(This article belongs to the Special Issue Diet and Weight Gain)
Open AccessArticle
Weight Change and Cardiometabolic Outcomes in Postpartum Women with History of Gestational Diabetes
Nutrients 2019, 11(4), 922; https://doi.org/10.3390/nu11040922
Received: 27 March 2019 / Revised: 16 April 2019 / Accepted: 22 April 2019 / Published: 24 April 2019
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Abstract
Weight gain after childbirth is a significant risk factor for type 2 diabetes (T2DM) development after gestational diabetes mellitus (GDM). The level of weight loss achieved in diabetes prevention programs for women after GDM is often low but its effects on the cardiometabolic [...] Read more.
Weight gain after childbirth is a significant risk factor for type 2 diabetes (T2DM) development after gestational diabetes mellitus (GDM). The level of weight loss achieved in diabetes prevention programs for women after GDM is often low but its effects on the cardiometabolic risk are not known. In a secondary analysis of a diabetes prevention program in postpartum women with history of gestational diabetes, we evaluated the effect of weight change on the cardiometabolic outcomes at 1-year follow-up. Of the 284 women randomized to the intervention arm, 206 with the final outcome measurements were included in the analyses. Participants were categorized into weight loss (>2 kg, n = 74), weight stable (±2 kg, n = 74) or weight gain (>2 kg, n = 58) groups. The weight loss group had significantly greater decrease in glycated hemoglobin (HbA1c) than the weight gain group (−0.1 + 0.4% vs. 0 + 0.4%, p = 0.049). The weight loss group had significantly greater decrease in total cholesterol and low-density lipoprotein cholesterol cholesterol than the other two groups (p < 0.05). The weight gain group had significantly greater increase in triglyceride and triglyceride:high-density lipoprotein cholesterol ratio compare with the other groups (p < 0.01). Overall, a small amount of weight loss and prevention of further weight gain was beneficial to the cardiometabolic outcomes of postpartum women after GDM. Full article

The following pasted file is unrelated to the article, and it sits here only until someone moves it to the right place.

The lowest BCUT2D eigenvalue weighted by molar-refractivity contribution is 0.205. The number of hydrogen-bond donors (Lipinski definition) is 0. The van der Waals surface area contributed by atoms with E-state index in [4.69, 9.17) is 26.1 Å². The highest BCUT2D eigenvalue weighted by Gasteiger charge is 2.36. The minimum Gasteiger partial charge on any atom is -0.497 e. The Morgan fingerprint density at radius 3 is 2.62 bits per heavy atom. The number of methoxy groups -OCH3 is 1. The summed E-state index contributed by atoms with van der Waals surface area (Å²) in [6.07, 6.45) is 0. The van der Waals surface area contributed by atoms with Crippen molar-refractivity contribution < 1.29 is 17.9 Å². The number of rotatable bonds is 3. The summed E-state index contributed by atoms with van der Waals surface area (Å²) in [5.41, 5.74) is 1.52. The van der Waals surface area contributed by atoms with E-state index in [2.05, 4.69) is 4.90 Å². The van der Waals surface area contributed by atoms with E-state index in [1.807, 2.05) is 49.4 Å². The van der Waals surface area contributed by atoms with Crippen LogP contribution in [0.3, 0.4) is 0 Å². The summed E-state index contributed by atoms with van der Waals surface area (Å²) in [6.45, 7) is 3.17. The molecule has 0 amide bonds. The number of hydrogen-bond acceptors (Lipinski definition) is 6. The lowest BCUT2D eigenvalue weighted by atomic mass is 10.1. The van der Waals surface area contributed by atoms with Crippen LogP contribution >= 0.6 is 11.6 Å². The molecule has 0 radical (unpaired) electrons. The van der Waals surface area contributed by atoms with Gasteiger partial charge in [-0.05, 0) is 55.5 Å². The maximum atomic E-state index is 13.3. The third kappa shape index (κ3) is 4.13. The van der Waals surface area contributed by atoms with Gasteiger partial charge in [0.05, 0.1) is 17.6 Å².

(This article belongs to the Special Issue Diet and Weight Gain)
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Open AccessArticle
Preconception Lifestyle and Weight-Related Behaviors by Maternal Body Mass Index: A Cross-Sectional Study of Pregnant Women
Nutrients 2019, 11(4), 759; https://doi.org/10.3390/nu11040759
Received: 27 February 2019 / Revised: 26 March 2019 / Accepted: 28 March 2019 / Published: 31 March 2019